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The Namesake

Characters Gogol (Nikhil) Ganguli
Characters Gogol (Nikhil) Ganguli

Gogol is the center of the novel, and it is his journey from childhood into young adulthood that the narrator tracks most closely. Gogol’s transformation is marked in at least three ways. First, his name. Gogol is Gogol, of course, because his father and mother needed a name for him before leaving the hospital. The name “Gogol” was an important one to Ashoke, who adored Nikolai Gogol’s work. Ashoke also has traumatic connection to the train-wreck during which he was reading Gogol. When Gogol asks his father, when he is college, whether the name Gogol reminds Ashoke of nearly dying, Ashoke counters that “Gogol” is for him a name of hope, of joy—of life. Gogol the child is the happy outcome of a terrible event in Ashoke’s younger days.

Gogol’s decision to become Nikhil occurs before he knows his father’s story in detail. But the change to Nikhil also represents a maturation, an attempt to find a new self in college. This leads to the second of Gogol’s transformations: into a student of architecture. Ashima’s father was a painter, and so visual art runs in the family. Gogol is also inspired by the design of the Taj Mahal when the family visits India together, when he is in high school. At Yale, Nikhil is able to pursue his love of architecture most directly, and this leads him to graduate study in New York, and a job at a firm there.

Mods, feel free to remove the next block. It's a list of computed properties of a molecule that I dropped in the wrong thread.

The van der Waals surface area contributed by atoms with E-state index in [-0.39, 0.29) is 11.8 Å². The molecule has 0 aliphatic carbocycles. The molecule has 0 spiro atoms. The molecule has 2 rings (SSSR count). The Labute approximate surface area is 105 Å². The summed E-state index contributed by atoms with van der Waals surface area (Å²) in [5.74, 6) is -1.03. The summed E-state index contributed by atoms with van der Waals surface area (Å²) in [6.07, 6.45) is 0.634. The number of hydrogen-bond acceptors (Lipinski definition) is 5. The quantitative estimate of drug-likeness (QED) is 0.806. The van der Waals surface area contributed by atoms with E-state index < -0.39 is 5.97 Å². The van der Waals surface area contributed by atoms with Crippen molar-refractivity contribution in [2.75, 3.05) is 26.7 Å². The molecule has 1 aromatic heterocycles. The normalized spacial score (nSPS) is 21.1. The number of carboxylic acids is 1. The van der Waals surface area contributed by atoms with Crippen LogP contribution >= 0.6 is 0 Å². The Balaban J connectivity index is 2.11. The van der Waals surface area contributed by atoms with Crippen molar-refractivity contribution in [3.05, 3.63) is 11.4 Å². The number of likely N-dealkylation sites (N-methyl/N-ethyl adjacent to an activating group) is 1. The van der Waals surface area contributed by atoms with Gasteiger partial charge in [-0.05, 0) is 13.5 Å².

Gogol’slife in New York, in turn, leads to his third set of transformations—within romantic relationships. The novel spends relatively little time discussing Gogol’s friendships, although he is presumed to have some friends. Instead, Lahiri’s narrator focuses on Gogol’s life with three women: Ruth in college, Maxine in New York, and, finally, Moushumi, his wife. Each woman, in turn, marks a stage in Gogol’s development. And Lahiri is careful, too, to give these female characters emotional three-dimensionality of their own. In particular, Gogol seems not to recognize that Maxine truly loves him, and wishes to know his family’s practices in detail. By contrast, Moushumi, who is of Gogol’s world, wants constantly to leave that world, to make a new, more intellectually “rich” life for herself among her cosmopolitan New York friends. Through these romantic relationships, then, Gogol tests out different identities, different ways of relating to himself and his family, over time.